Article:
Obama Downplays Wall St. Fall
Obama moved swiftly Monday to downplay ratings agency Standard & Poor’s downgrade of its U.S. credit outlook, calling the decision a political judgment that should not be taken too seriously. The timing of S&P’s announcement was unwelcome for the White House, coming just as Obama tried to regain the initiative on the deficit debate in Washington. The White House last week proposed reducing the deficit moderately over the next 12 years through a combination of tax increases, changes to Medicare, and cuts in military and other spending.
Wall Street fell more than 1 percent on as sovereign debt fears on both sides of the Atlantic and China’s monetary tightening hurt the outlook for global economic growth. Last week Obama laid out his plan to reduce the budget deficit by $4 trillion over 12 years, trying to give markets confidence that he was serious about tackling U.S. fiscal woes. S&P downgraded the outlook for the United States to negative, saying it believes there is a risk U.S. policymakers would not reach agreement on how to address the country’s long-term fiscal pressures by 2013.
House Republican leader Eric Cantor on Monday called the S&P downgrade “a wake-up call” against those seeking to “blindly increase” the U.S. debt limit. S&P questioned whether the White House and Republicans would be able to reach an agreement before the 2012 presidential elections on a plan to rein in deficits. This year’s shortfall is projected to be about $1.5 trillion, roughly 10% of the country’s gross domestic product. The U.S. debt now stands at $14.2 trillion and is expected to balloon in part because of rising costs for health care, retirement and other so-called entitlement programs, and the interest costs on existing debt. S&P said that even if a short-term deal is reached to contain deficits, any agreement could later be undone by politicians. Four stocks fell for every one that rose on both the New York Stock Exchange and the Nasdaq. In comparison, the reactions of the U.S. Treasury bond and dollar markets were more subdued. The CBOE Volatility Index (Chicago Options:^VIX – News) rose 10.7 percent after earlier climbing as much as 24.5 percent, its largest daily percentage jump since February 22.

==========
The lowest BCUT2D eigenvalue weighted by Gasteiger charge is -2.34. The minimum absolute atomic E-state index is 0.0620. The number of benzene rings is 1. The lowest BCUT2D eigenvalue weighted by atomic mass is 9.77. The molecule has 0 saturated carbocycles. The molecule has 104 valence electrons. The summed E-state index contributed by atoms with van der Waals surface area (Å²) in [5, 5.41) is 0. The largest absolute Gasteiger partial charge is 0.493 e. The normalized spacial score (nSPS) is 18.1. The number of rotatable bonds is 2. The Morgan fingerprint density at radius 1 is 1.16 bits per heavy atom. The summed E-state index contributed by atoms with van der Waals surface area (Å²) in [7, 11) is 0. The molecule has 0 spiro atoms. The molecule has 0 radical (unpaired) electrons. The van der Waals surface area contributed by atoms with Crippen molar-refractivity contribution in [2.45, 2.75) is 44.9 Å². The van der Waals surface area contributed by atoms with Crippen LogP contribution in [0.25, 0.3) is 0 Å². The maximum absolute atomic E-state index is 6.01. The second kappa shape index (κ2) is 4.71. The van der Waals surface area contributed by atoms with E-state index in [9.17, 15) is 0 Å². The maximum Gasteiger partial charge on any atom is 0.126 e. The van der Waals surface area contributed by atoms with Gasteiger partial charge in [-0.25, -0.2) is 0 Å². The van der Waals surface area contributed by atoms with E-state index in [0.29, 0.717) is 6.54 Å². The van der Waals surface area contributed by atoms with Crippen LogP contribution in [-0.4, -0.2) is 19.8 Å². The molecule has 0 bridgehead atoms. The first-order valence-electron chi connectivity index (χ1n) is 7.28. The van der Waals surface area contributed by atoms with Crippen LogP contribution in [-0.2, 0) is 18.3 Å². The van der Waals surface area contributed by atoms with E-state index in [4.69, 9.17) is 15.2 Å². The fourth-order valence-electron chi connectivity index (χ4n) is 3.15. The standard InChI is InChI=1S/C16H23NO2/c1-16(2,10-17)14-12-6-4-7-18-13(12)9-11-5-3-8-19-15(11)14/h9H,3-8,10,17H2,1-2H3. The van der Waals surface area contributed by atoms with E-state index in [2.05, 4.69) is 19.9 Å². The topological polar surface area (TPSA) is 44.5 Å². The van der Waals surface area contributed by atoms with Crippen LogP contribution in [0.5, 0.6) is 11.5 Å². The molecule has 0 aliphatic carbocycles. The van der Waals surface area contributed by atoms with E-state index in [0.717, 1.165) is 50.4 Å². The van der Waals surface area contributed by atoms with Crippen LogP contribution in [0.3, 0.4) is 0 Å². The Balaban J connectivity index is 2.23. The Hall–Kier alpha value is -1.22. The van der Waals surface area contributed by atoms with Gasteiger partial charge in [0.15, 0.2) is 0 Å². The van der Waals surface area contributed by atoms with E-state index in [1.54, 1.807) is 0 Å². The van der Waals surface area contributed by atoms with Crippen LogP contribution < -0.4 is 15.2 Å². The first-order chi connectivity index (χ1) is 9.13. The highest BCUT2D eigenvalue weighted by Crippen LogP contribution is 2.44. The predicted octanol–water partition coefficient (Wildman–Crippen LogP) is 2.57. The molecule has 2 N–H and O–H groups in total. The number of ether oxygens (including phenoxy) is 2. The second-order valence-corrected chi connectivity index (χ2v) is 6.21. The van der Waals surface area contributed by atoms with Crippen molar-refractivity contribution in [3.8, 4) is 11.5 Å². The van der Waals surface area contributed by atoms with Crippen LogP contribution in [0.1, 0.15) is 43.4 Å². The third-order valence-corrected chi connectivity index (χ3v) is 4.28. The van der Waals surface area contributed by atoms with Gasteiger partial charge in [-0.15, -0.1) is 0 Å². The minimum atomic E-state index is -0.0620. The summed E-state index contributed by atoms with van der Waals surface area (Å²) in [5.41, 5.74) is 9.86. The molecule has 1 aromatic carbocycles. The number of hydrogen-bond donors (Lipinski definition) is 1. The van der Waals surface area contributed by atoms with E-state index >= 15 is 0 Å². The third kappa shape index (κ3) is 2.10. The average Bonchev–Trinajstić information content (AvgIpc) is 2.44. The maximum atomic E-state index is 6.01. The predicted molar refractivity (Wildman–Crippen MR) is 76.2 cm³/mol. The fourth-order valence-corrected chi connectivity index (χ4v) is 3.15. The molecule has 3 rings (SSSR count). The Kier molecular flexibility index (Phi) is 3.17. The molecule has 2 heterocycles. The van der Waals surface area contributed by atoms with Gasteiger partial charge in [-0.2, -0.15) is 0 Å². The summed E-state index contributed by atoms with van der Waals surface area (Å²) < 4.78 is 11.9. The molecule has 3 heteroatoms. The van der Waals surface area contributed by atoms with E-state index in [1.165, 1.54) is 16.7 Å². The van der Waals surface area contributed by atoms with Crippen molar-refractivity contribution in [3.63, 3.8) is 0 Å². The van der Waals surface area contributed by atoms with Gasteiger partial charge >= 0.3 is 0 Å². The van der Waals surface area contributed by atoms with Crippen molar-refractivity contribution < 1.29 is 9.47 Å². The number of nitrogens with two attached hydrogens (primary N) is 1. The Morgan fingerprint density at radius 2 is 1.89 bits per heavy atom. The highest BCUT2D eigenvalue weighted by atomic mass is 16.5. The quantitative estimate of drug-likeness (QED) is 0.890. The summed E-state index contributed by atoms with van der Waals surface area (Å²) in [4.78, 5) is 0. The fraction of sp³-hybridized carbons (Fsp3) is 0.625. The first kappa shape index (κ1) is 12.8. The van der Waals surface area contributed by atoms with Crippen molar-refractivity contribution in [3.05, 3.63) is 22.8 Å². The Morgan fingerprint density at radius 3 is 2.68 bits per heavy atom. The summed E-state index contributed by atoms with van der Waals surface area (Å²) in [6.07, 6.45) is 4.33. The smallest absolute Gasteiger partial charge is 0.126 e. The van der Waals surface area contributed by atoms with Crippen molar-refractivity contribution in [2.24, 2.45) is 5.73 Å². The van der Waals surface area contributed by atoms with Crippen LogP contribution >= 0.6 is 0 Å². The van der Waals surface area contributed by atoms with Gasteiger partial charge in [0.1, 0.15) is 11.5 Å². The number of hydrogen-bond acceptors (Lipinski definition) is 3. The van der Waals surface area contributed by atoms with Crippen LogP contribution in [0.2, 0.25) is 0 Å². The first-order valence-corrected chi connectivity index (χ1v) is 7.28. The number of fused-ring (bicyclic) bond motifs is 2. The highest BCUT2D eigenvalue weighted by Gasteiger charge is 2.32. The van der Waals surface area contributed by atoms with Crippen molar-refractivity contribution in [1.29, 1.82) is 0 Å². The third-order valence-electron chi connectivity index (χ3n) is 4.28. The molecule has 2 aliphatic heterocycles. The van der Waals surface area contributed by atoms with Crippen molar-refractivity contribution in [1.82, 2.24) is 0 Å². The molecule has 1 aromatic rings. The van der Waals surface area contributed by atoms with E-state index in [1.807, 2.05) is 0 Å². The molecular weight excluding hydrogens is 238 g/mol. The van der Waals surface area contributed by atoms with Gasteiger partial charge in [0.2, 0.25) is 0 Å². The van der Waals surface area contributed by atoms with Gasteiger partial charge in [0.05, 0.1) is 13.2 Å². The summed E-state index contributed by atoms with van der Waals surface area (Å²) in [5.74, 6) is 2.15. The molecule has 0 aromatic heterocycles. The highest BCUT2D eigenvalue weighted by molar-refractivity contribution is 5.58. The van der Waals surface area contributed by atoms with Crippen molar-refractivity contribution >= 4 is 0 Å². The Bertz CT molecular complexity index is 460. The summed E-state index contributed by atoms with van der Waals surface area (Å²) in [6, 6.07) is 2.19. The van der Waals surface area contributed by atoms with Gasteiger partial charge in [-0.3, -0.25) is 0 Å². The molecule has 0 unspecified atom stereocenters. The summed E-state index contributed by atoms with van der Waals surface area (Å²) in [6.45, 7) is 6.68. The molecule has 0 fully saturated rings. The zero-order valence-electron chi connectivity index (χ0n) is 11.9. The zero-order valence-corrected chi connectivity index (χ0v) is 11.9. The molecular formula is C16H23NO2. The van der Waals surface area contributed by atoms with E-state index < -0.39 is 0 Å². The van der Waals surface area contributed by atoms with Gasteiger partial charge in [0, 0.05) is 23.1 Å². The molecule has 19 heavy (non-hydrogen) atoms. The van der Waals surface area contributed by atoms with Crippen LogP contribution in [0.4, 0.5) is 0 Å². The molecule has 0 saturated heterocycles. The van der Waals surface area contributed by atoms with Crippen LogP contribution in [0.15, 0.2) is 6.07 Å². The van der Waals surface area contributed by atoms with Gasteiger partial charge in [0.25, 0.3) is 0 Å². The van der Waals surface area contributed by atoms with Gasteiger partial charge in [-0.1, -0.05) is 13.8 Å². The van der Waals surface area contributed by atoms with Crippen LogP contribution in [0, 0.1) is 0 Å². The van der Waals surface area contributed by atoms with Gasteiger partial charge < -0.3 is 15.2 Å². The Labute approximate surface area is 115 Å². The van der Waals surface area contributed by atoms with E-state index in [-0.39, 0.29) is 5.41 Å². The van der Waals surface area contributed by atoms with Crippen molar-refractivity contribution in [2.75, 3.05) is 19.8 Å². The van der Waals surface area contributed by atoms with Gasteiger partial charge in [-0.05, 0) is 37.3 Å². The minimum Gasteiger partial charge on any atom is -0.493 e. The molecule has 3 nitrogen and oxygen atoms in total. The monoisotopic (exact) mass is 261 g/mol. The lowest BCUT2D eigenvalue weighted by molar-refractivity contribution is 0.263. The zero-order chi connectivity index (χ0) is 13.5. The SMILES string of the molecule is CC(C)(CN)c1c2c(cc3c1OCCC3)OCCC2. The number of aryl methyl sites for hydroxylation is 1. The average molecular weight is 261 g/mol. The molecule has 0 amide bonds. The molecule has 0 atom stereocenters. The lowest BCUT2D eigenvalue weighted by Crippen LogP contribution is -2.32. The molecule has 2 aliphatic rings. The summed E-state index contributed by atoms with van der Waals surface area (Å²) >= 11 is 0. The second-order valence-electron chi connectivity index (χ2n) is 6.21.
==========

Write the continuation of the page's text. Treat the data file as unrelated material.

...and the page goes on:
The Dow Jones industrial average (DJI:^DJI – News) slid 140.24 points, or 1.14 percent, to 12,201.59. The Standard & Poor’s 500 Index (^SPX – News) declined 14.54 points, or 1.10 percent, to 1,305.14. The Nasdaq Composite Index (Nasdaq:^IXIC – News) dropped 29.27 points, or 1.06 percent, to 2,735.38.
The S&P 500 index fell below 1,300 for the first time since March 24, though it later rebounded above that level. Short-term support is seen near the 1,285 area.
Volume was low, with about 7.83 billion shares traded on the New York Stock Exchange, the American Stock Exchange and Nasdaq, below last year’s daily average of 8.47 billion.
As investors move to companies expected to outperform in uncertain economic times, the defensive S&P 500 sectors like utilities (^GSPU – News) and consumer staples (^GSPS – News) posted among the smallest losses in Monday’s slide.
Citigroup Inc (NYSE:C – News) was unchanged, closing at $4.42, after it reported a first-quarter profit that was slightly higher than expected, while Eli Lilly & Co (NYSE:LLY – News) fell 1.1 percent to $35.62 on concerns about looming generic drugs competition.
Caterpillar Inc (NYSE:CAT – News), hurt both by expectations of ballooning funding costs and China’s move to harness liquidity, slid 3.1 percent to $103.90.
China’s move and the downward revision of the U.S. credit outlook hurt basic materials and crude prices, sending the Reuters/Jefferies CRB index of commodities (^CRB – News) down 0.9 percent.
Dow component Exxon Mobil Corp (NYSE:XOM – News) dropped 1.4 percent to $83.10 while fellow blue-chip Alcoa Inc (NYSE:AA – News) fell 2.3 percent to $16.14.
But the U.S. government is likely to hit a $14.294 trillion debt ceiling no later than May 16, which means it would be much harder for the government to issue new debt unless Congress acts. If no action is taken, the government could default on its debt by July 8. Wall Street executives have called Capitol Hill with increasing frequency in recent weeks, urging them to raise the debt ceiling immediately. Some believe that bond yields could begin widening in June if no action is taken, pushing up interest rates, making it harder for companies to borrow and less likely to hire.
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